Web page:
What Are Premature Atrial Contractions?

Do you ever feel like your heart misses a beat? There’s a good chance that what you noticed was a heartbeat that happened sooner than it usually does.

When that happens, and then follows up with a stronger, more forceful beat, it could be a premature atrial contraction. They’re common, and most of the time, they don’t need treatment.

A Type of Arrhythmia

Any time your heart shifts out of its usual rhythm, doctors call it an “arrhythmia.” There are lots of different kinds, including premature atrial contractions (PACs).

With a PAC, you notice the second, harder beat. You might also feel like you have a flutter in your chest. And you could also have one or more of these symptoms:

What Happens

Your heart has four chambers. The upper two are the “atria.” If your heart’s electrical system triggers the early or extra beat in the atria, the result is a premature atrial contraction.

A similar condition -- premature ventricular contraction (PVC) -- starts in the lower chambers, called “ventricles,” of your heart.


Doctors don’t always know the cause. But these things can make PACs more likely:

Usually, premature atrial contractions have no clear cause and no health risks. In most cases, premature atrial contractions aren’t a sign of heart disease and just happen naturally.

But some people who have PACs turn out to have related heart conditions, such as cardiomyopathy (a weakened heart muscle) or coronary heart disease (fatty deposits in your blood vessels).

If your doctor finds that you have a condition related to the premature heartbeats, you’ll work together to make a treatment plan.

When to Call Your Doctor

When you have single or occasional PACs, there’s usually no need to seek medical treatment.

But if you have PACs often or if they really bother you, you should go see a doctor. Based on your symptoms, your doctor may order one or more of these tests:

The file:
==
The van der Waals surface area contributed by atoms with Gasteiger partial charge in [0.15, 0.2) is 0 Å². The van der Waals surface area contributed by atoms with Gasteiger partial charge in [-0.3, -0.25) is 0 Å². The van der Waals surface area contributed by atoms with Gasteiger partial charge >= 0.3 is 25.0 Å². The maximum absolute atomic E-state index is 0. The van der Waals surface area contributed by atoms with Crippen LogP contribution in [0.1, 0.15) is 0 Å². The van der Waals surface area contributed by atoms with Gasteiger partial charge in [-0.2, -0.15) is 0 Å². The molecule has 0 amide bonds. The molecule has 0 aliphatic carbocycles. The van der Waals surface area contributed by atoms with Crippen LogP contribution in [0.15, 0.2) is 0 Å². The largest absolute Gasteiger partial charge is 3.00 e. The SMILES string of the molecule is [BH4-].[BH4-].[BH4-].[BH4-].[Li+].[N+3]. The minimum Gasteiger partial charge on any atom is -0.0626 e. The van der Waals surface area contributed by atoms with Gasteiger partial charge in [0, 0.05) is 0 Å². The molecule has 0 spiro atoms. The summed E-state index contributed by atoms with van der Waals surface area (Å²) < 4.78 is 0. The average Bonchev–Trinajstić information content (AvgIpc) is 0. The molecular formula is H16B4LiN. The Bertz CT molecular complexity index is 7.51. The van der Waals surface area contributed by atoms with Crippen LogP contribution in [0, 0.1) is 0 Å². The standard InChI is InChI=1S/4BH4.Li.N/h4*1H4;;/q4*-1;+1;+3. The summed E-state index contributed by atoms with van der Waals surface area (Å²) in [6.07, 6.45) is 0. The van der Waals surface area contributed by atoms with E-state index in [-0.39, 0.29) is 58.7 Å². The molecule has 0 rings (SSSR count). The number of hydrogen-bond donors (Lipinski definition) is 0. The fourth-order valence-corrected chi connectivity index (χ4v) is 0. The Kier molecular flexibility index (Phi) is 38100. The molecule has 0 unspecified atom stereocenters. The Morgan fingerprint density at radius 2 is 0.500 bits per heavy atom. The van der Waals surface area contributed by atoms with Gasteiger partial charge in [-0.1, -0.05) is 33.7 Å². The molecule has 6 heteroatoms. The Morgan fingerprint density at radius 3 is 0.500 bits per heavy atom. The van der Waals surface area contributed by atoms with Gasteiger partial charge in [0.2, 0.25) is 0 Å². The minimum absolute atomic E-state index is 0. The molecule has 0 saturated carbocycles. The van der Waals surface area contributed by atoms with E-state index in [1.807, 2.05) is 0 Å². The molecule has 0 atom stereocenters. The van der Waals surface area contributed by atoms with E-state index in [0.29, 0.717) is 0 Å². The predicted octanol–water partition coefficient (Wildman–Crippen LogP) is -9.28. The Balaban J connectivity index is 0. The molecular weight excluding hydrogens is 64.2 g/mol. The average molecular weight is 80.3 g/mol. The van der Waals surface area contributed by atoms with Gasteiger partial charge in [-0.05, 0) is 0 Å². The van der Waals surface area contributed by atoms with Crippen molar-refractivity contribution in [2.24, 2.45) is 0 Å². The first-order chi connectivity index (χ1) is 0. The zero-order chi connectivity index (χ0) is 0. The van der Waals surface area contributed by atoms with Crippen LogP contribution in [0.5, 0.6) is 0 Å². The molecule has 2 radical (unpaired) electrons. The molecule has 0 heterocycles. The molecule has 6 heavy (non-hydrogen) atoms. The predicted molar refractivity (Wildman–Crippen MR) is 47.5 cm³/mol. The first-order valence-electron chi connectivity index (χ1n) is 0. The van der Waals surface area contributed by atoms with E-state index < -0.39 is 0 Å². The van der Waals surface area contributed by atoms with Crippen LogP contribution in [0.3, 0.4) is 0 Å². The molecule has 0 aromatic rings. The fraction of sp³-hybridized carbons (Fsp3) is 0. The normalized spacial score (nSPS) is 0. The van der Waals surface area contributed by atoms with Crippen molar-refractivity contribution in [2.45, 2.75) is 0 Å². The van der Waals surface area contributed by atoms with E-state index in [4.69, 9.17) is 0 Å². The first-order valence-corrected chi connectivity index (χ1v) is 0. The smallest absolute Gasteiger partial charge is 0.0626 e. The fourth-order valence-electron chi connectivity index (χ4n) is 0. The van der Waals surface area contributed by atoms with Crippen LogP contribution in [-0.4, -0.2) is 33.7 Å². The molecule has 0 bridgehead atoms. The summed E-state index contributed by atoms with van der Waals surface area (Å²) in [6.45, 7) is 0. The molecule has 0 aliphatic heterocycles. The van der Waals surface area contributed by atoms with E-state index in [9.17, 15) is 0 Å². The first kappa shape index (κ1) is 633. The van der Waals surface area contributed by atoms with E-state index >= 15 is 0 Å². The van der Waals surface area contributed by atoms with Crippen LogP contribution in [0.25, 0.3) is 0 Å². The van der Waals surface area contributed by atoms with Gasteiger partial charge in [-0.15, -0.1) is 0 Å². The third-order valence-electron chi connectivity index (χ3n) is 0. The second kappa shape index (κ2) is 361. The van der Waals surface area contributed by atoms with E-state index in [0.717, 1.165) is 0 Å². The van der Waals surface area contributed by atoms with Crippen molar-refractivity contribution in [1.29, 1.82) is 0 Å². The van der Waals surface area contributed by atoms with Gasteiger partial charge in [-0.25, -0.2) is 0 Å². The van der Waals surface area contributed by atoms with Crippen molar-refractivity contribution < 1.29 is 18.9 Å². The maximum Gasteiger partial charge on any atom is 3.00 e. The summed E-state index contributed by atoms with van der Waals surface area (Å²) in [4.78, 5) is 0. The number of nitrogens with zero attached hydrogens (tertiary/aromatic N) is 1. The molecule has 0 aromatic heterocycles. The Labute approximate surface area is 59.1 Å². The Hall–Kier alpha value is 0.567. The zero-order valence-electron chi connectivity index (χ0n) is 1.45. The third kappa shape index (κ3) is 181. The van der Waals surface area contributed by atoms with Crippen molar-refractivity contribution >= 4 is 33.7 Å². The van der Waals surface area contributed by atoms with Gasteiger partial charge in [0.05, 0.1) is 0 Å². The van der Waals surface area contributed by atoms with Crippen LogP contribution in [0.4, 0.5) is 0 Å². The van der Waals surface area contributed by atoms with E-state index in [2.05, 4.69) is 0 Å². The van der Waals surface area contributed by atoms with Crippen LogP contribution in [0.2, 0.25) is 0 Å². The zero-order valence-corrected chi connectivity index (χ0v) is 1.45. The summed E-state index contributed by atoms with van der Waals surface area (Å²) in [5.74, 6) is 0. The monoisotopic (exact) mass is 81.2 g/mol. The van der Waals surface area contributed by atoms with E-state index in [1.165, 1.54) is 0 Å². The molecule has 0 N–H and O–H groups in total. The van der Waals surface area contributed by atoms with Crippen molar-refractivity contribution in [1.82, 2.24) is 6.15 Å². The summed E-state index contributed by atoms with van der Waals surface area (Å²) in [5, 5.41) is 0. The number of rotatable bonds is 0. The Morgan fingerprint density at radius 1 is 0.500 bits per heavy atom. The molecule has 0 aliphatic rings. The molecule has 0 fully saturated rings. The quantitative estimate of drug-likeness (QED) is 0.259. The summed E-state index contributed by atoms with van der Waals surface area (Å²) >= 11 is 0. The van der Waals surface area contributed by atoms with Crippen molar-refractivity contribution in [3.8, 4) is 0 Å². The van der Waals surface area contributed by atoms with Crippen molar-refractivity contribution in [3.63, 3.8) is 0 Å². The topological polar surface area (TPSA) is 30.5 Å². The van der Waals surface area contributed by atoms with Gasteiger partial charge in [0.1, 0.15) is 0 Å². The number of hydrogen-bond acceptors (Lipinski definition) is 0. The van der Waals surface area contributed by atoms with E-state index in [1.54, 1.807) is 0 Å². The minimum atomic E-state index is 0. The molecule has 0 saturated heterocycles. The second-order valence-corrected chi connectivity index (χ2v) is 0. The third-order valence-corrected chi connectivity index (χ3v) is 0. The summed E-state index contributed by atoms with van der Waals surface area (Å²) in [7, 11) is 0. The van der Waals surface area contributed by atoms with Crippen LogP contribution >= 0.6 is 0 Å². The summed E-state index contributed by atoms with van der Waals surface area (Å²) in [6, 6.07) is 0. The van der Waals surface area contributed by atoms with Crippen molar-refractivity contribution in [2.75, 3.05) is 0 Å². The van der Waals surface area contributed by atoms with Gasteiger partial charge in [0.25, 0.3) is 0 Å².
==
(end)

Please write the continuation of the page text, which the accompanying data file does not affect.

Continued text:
Electrocardiogram, or EKG. This test will show if you have arrhythmia or not.

Holter monitor. This is a portable version of an EKG that you’ll wear for 1 or 2 days. It tracks all the electric activity of your heart for your doctor to study.

Exercise stress test . This test has you attached to an EKG while doing physical activity like running or walking on a treadmill, or riding a stationary bike.

Echocardiogram. This test uses sound waves to measure how well your heart valves and muscles work.


If your test results show that you have other heart-related problems, your doctor will recommend a treatment plan for you. Most of the time, though, PACs don’t need treatment.

If you do have severe symptoms or find them bothersome, treatments can include:

Lifestyle changes. Lower stress, stop smoking, cut back on caffeine, and treat other health issues like sleep apnea and high blood pressure.

Medicines for arrhythmia. Take medications that are used to cut down on or end premature heartbeats.

WebMD Medical Reference Reviewed by James Beckerman, MD, FACC on August 20, 2017



American Heart Association: "Premature Contractions -- PACs and PVCs."

National Heart, Blood, and Lung Institute: "Types of Arrhythmia."

University of Wisconsin Hospital: "Premature Ventricular Contractions, PVCs; Premature Atrial Contractions, PACs."

Allina Health System: "Premature Atrial Contractions."

The Ohio State University Wexner Medical Center: "Premature Heartbeats."

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